It has been way too long since I’ve posted. I’ve been struggling with symptoms affecting both my mind and my body and I just haven’t had the brain power/energy to finish a post! My illness is a physical illness, but it stems from my brain and my autonomic nervous system so I have both neurological and physical symptoms, many of which are “invisible” to anyone who doesn’t know about them.
I’ve written before about how my Dysautonomia causes severe brain fog—this includes problems with word finding and sentence formation, short term memory loss, trouble focusing/short attention span, and a lot of day dreaming/zoning out. Right now my Dysautonomia is flaring because I had a virus and I’m not getting the full 2 liters of IV fluids I am supposed to get because of a back order that is in place due to the hurricanes that took out a major supplier in Puerto Rico.
Not only is this flare causing me to have extreme brain fog, but I’m having other symptoms as well such as falling asleep or losing consciousness while sitting or standing due to lack of blood flow to my brain. This is a common problem for those with NCS (one of the types of Dysautonomia that I have) but it is not only terribly annoying and embarrassing, it’s debilitating and limiting because I can’t drive or plan anything that involves standing or sitting for too long, and it’s hard to be around other people because I can fall asleep mid-sentence or even worse, in the middle of someone else’s sentence! Let’s just say I won’t be going on any first dates any time soon 😉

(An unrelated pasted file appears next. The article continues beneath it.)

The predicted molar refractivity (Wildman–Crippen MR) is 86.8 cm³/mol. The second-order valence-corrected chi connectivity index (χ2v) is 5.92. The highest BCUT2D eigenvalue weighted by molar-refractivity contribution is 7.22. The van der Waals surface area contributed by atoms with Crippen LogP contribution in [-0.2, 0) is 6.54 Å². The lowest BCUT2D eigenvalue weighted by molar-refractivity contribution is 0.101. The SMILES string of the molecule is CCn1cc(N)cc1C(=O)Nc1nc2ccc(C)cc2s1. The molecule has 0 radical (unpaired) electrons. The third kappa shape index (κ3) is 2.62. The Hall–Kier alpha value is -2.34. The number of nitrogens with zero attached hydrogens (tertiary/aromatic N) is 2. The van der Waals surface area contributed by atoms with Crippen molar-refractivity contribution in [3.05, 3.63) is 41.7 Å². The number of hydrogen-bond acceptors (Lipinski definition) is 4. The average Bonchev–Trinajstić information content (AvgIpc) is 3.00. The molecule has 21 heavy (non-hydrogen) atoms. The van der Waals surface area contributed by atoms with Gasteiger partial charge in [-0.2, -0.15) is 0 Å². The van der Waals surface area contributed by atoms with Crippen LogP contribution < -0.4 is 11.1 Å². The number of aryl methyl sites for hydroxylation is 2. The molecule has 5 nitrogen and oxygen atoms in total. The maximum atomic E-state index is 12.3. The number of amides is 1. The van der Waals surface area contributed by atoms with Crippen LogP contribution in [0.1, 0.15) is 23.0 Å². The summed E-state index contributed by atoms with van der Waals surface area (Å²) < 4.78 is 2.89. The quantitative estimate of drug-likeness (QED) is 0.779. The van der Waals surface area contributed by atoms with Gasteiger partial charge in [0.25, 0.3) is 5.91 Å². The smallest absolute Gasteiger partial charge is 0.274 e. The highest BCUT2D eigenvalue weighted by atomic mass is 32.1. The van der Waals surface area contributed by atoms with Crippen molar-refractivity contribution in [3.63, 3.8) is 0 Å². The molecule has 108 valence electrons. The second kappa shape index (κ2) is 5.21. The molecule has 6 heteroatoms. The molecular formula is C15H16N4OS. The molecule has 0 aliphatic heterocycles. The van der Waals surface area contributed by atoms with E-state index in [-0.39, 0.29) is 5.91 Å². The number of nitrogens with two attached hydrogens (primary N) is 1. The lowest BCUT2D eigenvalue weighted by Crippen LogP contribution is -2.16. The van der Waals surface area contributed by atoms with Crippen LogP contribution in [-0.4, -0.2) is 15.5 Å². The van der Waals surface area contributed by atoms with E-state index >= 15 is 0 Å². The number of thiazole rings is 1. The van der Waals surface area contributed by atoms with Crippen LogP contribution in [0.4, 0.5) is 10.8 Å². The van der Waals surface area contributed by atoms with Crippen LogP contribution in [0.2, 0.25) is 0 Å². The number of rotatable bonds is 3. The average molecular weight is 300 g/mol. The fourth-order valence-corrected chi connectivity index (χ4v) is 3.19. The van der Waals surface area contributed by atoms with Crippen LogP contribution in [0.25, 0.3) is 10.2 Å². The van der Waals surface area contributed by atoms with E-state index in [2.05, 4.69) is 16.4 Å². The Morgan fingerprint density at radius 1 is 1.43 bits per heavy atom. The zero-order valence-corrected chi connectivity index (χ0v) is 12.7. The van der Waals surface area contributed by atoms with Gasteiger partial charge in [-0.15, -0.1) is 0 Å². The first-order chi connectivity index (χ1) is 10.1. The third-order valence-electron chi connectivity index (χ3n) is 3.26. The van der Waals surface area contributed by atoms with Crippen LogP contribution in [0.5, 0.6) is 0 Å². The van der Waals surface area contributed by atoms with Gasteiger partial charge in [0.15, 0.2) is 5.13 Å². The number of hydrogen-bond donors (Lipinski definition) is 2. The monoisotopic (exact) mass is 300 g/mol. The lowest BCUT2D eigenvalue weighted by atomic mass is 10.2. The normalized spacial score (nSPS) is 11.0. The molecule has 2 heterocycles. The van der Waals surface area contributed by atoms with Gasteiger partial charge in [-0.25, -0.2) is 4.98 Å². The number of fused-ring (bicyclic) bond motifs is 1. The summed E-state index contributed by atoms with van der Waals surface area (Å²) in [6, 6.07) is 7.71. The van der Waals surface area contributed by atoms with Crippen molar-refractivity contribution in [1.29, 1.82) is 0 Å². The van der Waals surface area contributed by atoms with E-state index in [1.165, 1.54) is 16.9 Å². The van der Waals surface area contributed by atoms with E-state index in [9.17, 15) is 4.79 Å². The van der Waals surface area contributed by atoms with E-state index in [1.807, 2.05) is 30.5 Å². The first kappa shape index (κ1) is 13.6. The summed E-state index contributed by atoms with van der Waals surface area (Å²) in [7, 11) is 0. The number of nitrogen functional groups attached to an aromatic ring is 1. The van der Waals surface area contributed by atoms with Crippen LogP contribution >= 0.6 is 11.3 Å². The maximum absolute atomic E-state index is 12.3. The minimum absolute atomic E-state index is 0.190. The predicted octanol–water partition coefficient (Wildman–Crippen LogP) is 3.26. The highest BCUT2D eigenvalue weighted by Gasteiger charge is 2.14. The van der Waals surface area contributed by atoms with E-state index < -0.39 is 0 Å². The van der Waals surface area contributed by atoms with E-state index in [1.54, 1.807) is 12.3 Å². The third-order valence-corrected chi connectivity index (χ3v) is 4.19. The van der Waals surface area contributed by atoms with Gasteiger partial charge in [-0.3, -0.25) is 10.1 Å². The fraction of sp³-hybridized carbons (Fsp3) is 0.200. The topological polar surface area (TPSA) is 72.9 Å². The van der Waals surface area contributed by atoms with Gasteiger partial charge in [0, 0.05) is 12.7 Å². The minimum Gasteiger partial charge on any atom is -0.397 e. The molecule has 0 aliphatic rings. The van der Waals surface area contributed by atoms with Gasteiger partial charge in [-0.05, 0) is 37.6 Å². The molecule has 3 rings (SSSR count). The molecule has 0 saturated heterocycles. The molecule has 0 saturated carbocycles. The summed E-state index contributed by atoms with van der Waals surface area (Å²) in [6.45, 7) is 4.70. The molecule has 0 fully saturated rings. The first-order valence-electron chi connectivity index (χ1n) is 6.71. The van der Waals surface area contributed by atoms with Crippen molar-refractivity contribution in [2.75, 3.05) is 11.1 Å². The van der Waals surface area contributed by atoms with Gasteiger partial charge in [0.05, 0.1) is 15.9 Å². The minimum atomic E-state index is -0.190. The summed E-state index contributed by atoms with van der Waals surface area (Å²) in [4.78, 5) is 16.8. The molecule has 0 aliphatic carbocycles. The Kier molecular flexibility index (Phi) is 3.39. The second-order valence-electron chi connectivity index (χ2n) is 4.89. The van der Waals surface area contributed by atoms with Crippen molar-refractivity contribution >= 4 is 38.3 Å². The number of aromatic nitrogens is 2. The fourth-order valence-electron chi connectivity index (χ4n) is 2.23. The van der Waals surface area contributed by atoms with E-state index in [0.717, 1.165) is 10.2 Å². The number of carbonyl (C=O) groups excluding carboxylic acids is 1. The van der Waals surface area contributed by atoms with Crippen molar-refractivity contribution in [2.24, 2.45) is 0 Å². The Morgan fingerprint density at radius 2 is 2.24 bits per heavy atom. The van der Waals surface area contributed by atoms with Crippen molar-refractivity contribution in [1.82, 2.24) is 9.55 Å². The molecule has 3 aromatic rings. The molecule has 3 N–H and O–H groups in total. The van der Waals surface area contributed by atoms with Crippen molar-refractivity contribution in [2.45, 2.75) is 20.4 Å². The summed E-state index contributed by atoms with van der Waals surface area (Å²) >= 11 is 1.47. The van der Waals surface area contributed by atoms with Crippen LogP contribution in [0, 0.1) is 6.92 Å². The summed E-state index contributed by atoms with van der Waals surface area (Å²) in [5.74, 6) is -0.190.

Because of my flare of Dysautonomia as well as an increase in severity of my migraines, I also struggle with overstimulation or hypersensitivity to sound, noise, touch, and smell. Overstimulation is something that a lot of people would think of in relation to autism or ADD in children, but it’s something I, as an adult, struggle with every day. Any loud or repetitive noises or bright, colorful, or flashing lights can send me into a terrible episode of overstimulation that leaves me in full body pain and spasms as well as with a migraine that doesn’t respond to medication. Some days my skin hurts to the touch like there’s a bruise spread across my whole body. Before my diagnosis my family thought I was just crazy and picky about noises, but now we know my brain really just can’t handle a lot of these noises, lights, etc.
Winter is always a challenge for me because I deal with intense pain flare ups due to the cold, lots of migraines, and my GI system always gets even worse than normal once I hit November/December, this year just seems to be throwing a few curve balls at me with the neurological symptoms being so significant on top of the normal flares.
Luckily I’ve learned how to adapt and work around most of these symptoms so I’ve still enjoyed getting ready for Christmas and our Christmas day was lovely and (relatively) peaceful. It’s so nice having my family home for an extended break—having company and my care team here makes things both easier and much more fun J